It’s the 20th Anniversary of The Needlestick Safety and Prevention Act. So What’s New?

It’s the 20th Anniversary of The Needlestick Safety and Prevention Act. So What’s New?

On November 6, 2000, The Needlestick Safety and Prevention Act was signed into law. At the time, Congress felt a modification to OSHA’s Bloodborne Pathogens Standard was needed due to the overwhelming occupational exposure to infectious agents. More specifically, updating OSHA's requirement for employers to identify, evaluate, and implement safer medical devices. Since then, progress has been up and down.


The Bad News

The Association of Occupational Health Professionals in Healthcare (AOHP) released a report of the EXPO-S.T.O.P. (EXPOsure Survey of Trends in Occupational Practice) 2016 and 2017 surveys in the AOHP Journal (Vol. 39, No. 1). This annual, nationwide electronic survey was designed to determine the number of sharps injuries and mucocutaneous blood exposures among healthcare workers. A conclusion of the report cited a significant rise in sharp injuries.


“It is alarming that data from the last three surveys have shown a year-by-year significant increase in sharps injuries (SI), and that the 2017 rate is almost back to the 2001 rate,” said survey co-author Terry Grimmond of Grimmond & Associates Microbiology Consultants, in a statement released at the time the survey results were announced, “These increasing rates validate that the significant decrease in sharps injuries in the years immediately following the Needlestick Safety and Prevention Act of 2001 has not been sustained.”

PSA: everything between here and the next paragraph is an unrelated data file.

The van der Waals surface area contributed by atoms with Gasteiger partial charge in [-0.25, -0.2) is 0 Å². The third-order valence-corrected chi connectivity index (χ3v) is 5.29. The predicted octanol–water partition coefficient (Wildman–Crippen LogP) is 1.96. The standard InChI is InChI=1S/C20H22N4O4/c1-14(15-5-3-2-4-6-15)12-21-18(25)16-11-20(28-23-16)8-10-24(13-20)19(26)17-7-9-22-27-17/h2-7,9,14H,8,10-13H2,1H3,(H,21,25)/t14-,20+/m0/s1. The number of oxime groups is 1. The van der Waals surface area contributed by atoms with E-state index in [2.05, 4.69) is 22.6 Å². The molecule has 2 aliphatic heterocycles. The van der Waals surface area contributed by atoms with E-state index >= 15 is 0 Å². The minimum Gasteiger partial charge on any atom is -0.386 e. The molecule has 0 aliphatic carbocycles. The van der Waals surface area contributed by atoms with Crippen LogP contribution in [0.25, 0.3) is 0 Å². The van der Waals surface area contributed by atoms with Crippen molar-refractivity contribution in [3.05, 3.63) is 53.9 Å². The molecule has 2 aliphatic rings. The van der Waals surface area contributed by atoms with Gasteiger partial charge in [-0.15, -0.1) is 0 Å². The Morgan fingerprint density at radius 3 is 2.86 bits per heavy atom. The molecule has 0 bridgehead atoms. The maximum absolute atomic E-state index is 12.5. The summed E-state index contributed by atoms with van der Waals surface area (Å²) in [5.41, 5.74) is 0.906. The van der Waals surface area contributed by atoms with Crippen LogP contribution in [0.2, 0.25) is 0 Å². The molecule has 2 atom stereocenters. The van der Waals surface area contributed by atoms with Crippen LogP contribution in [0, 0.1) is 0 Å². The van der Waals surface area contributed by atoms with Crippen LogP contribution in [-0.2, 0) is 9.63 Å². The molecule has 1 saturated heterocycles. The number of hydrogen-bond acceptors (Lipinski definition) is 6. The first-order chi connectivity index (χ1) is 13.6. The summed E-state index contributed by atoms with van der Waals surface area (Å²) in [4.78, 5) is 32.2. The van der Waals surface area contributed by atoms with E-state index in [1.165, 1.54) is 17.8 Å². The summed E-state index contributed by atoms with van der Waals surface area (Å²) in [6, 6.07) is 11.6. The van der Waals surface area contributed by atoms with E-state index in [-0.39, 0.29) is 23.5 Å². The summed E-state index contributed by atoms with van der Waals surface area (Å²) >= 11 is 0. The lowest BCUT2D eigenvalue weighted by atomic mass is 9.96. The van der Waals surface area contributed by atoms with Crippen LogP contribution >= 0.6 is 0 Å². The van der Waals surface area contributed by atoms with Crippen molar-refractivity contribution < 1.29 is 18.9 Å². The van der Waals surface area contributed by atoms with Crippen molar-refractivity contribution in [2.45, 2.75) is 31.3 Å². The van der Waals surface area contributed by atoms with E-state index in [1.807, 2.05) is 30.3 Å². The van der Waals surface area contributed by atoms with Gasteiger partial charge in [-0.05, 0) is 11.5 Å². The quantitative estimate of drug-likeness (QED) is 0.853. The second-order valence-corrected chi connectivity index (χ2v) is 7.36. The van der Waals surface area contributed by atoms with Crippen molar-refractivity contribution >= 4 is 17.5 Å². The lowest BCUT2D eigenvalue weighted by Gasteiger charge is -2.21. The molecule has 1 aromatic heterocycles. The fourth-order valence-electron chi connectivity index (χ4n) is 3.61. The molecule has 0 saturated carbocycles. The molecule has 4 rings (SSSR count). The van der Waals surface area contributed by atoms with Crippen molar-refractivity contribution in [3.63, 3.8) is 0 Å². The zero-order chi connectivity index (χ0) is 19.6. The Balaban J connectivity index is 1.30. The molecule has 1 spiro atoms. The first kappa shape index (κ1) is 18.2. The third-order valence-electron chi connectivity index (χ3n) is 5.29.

Some Good News

Finally—after decades of the same old traditional needle options—a safer dental needle has been created. It’s called SimpleCAP. This needle system is an end-to-end solution that promotes safety during assembly, usage, recapping, disassembly, and disposal. Here’s how:

  • The threading built right into the hub so that the needle glides and becomes tight ONLY when it bottoms out.
  • It’s clear when the needle is and is NOT secure.
  • You can safely align and assemble without fear of scraping or pricking. 
  • The bevel is much sharper which ensures connection with the capsule without glancing or bending.
  • The patented sheath and locking technology has only ONE method of operation, reducing the risk of injury.
  • The needle is hidden and shielded, which reduces the anxiety associated with needles.


Hopefully, dentists will use this safer, more-advanced needle in their practice to help lower the number of sharp injuries. It would be nice to see better statistics as we move into the next twenty years of healthcare.



Updated on

October 23, 2020

Authored by:

Dr. Kathy Schrubbe | Dir. of OSHA and infection control

Katherine Schrubbe BSDH MEd PhD is an adjunct professor at Marquette University School of Dentistry and Director of Quality Assurance for Dental Associates. With 30+ years in dental education Schrubbe is a regular speaker of continuing education courses on infection control and Occupational Safety and Health Administration regulations. She was the 2003 recipient of the American Association of Dental Research William B. Clark Award for Clinical Research.